A coalition of agricultural organizations, backed by funding from a handful of foundations, has formed a new group to champion the creation of a voluntary USDA climate change program to pay farmers $100 an acre or more to apply conservation practices on their farms.
Calling themselves Rural Investment to Protect our Environment (RIPE), the group seeks minimum $100 per-acre payments under what they call the RIPE100 plan that would “reward farmers for the total public value of their conservation practices.” Going beyond carbon sequestration, the group said, “the voluntary federal program would pay for improved soil health, cleaner water, biodiversity and other environmental services.”
The group’s proposal seeks a new USDA conservation program with new funding for their proposed program.
“This is a first-of-its-kind policy that will help farmers invest in environmental improvements while mitigating the risk of implementing a new practice,” said Brandon Hunnicutt, RIPE steering committee chair and Nebraska farmer who is active in state and national commodity associations.
Looking at current carbon market payments, which average about $15 for a ton of carbon sequestration, RIPE makes the case that farmers should be paid more money to implement climate-smart conservation practices. Climate policies increase input costs, the group stated, and current incentive payments do not cover the costs of implementing practices to lower emissions and sequester carbon. A $100 per-acre price floor — or $100 per-animal unit — would reflect the public value of conservation practices, RIPE stated.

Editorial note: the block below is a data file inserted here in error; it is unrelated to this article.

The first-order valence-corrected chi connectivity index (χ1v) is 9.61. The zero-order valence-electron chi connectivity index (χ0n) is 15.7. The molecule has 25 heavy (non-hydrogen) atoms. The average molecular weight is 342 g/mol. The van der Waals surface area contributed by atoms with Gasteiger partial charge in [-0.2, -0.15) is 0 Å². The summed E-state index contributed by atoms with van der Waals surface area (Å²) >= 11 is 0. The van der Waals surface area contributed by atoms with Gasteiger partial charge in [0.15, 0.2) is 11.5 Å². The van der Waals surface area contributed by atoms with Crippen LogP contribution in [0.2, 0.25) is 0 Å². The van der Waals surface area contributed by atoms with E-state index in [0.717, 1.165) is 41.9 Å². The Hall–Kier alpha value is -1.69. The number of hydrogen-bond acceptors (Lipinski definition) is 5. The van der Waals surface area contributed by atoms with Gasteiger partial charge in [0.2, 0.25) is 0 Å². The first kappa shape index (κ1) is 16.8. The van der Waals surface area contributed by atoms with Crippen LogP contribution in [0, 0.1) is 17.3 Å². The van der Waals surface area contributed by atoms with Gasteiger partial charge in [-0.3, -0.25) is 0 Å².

To put the $100 an acre plan into context, if USDA were to create a new program and enroll 100 million acres, it would cost more than $10 billion annually.
Currently, the conservation language in the House budget reconciliation bill called for increasing spending for $28 billion through 2030, or a boost of about $3.5 billion a year. Among the proposals in the bill is a plan that would pay farmers up to $25 an acre to plant cover crops. However, as Democrats in Congress negotiate the overall size of the reconciliation bill, the conservation proposals could be pared down.
The organization is advancing the policy plan, that will ensure that climate policy does not negatively affect farmer profitability. RIPE payments would surpass the full cost of practice implementation and input cost increases from climate policy.
The RIPE group has members of its board and advisory committee from several agricultural organizations. Specific groups that are part of the RIPE steering committee include the Iowa Corn Growers Association, the National Black Farmers Association, Arkansas Rice Federation, North Dakota Grain Growers Association, Minnesota Farmers Union and North Dakota Farmers Union.